North Dakota health and agriculture officials are reporting several cases of the bacterial, zoonotic disease, tularemia, in both humans and animals in at least four counties.

North Dakota Image/National Atlas
North Dakota
Image/National Atlas

To date, three human cases have been reported–confirmed cases in LaMoure and Burleigh County and a suspect, but likely case in Stark County. The health status of the three individuals is not known.

In addition, two North Dakota zoos have reported tularemia in animals.  A squirrel from the Roosevelt Zoo in Minot tested positive, while two primates from the Dakota Zoo in Bismarck contracted the disease.

Zoo officials are taking precautions to protect their animals, staff and visitors from the disease. Visiting a zoo does not pose an increased risk to the general public. However, people are advised to follow guidelines against touching animals that are posted by the zoos, and to avoid direct contact with wild animals, such as rabbits and rodents, which are known carriers of tularemia.

Tularemia, also known as “rabbit fever” or “deer fly fever,” frequently affects rabbits, hares and rodents and has been associated with rabbit and rodent die-offs. People may acquire tularemia when bit by infected ticks, deer flies or horse flies. It can also be transmitted by handling infected animals, or through ingestion or contact with untreated, contaminated water or insufficiently cooked meat.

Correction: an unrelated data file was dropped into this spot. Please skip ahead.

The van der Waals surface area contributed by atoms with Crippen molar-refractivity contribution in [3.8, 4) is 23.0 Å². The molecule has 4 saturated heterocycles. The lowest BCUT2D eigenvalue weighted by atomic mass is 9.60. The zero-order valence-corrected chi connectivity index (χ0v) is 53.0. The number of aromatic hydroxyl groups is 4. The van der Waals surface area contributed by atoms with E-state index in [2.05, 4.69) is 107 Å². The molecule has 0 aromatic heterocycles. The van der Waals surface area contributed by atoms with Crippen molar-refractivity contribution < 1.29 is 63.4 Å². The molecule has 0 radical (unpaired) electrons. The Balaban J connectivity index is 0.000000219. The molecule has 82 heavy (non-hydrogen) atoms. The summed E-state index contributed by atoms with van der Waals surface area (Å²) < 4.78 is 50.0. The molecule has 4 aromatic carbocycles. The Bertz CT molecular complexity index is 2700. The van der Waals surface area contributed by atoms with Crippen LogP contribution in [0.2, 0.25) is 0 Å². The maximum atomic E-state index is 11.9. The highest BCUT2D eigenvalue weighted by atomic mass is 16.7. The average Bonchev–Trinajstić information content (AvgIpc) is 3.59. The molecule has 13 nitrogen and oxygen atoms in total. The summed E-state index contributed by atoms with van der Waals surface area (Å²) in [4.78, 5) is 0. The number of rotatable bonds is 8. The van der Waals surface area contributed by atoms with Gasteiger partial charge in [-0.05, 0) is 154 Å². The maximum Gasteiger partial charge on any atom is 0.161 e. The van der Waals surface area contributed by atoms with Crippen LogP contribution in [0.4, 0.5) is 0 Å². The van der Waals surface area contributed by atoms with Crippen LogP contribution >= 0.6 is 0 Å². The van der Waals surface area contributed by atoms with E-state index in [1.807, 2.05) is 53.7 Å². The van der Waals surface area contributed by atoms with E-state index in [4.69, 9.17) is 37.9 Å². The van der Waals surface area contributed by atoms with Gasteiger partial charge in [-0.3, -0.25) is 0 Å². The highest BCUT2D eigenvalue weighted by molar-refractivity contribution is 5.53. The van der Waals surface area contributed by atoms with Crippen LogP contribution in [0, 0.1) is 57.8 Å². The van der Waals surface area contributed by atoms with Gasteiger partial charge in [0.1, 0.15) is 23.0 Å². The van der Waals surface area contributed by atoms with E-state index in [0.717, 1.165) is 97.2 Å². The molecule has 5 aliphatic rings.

The symptoms of tularemia in humans vary depending on how the infection was acquired, and generally appear one to 14 days after exposure. “Symptoms of tularemia may include fever, chills, headache, muscle ache, diarrhea, sore throat and cough. When a person is bitten by an infected tick or deer fly or handles an infected animal, an ulcer may appear where the bacteria entered the skin, and lymph nodes may also become swollen and painful,” said Laura Cronquist, epidemiologist with the NDDoH. “If people have symptoms of tularemia, it is important they tell their healthcare provider about any potential exposures, including contact with sick or dead animals and tick or deer fly bites.”

In related news several states away, officials with the Rocky Mountain National Park in Colorado report tularemia was detected in a dead muskrat in the Lily Lake area of the park.

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